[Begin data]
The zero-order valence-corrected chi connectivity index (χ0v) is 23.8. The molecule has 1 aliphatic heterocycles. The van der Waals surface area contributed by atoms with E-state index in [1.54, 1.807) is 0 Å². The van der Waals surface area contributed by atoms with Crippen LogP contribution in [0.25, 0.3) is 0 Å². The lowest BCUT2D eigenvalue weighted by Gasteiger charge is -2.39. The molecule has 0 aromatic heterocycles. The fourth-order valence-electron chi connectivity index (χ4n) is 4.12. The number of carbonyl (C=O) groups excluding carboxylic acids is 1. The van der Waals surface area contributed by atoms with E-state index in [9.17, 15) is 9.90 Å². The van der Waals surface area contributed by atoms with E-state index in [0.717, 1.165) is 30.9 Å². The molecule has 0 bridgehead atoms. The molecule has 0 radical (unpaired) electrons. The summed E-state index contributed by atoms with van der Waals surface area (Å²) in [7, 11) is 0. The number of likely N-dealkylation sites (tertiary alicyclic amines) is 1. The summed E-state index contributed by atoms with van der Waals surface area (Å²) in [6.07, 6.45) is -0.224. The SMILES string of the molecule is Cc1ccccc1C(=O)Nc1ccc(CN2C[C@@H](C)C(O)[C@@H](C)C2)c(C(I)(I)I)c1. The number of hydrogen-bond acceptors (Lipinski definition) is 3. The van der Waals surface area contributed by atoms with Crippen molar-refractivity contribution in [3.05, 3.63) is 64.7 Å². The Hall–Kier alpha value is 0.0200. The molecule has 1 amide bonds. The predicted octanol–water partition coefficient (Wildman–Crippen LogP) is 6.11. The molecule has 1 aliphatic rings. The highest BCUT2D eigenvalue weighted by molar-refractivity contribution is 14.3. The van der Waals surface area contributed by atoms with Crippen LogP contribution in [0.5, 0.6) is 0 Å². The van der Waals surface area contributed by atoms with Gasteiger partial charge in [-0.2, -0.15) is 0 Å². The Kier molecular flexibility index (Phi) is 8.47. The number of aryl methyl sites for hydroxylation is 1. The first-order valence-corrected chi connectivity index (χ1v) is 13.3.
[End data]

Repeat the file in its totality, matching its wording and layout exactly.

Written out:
The zero-order valence-corrected chi connectivity index (χ0v) is 23.8. The molecule has 1 aliphatic heterocycles. The van der Waals surface area contributed by atoms with E-state index in [1.54, 1.807) is 0 Å². The van der Waals surface area contributed by atoms with Crippen LogP contribution in [0.25, 0.3) is 0 Å². The lowest BCUT2D eigenvalue weighted by Gasteiger charge is -2.39. The molecule has 0 aromatic heterocycles. The fourth-order valence-electron chi connectivity index (χ4n) is 4.12. The number of carbonyl (C=O) groups excluding carboxylic acids is 1. The van der Waals surface area contributed by atoms with E-state index in [9.17, 15) is 9.90 Å². The van der Waals surface area contributed by atoms with E-state index in [0.717, 1.165) is 30.9 Å². The molecule has 0 bridgehead atoms. The molecule has 0 radical (unpaired) electrons. The summed E-state index contributed by atoms with van der Waals surface area (Å²) in [7, 11) is 0. The number of likely N-dealkylation sites (tertiary alicyclic amines) is 1. The summed E-state index contributed by atoms with van der Waals surface area (Å²) in [6.07, 6.45) is -0.224. The SMILES string of the molecule is Cc1ccccc1C(=O)Nc1ccc(CN2C[C@@H](C)C(O)[C@@H](C)C2)c(C(I)(I)I)c1. The number of hydrogen-bond acceptors (Lipinski definition) is 3. The van der Waals surface area contributed by atoms with Crippen molar-refractivity contribution in [3.05, 3.63) is 64.7 Å². The Hall–Kier alpha value is 0.0200. The molecule has 1 amide bonds. The predicted octanol–water partition coefficient (Wildman–Crippen LogP) is 6.11. The molecule has 1 aliphatic rings. The highest BCUT2D eigenvalue weighted by molar-refractivity contribution is 14.3. The van der Waals surface area contributed by atoms with Crippen LogP contribution in [0.5, 0.6) is 0 Å². The van der Waals surface area contributed by atoms with Gasteiger partial charge in [-0.2, -0.15) is 0 Å². The Kier molecular flexibility index (Phi) is 8.47. The number of aryl methyl sites for hydroxylation is 1. The first-order valence-corrected chi connectivity index (χ1v) is 13.3.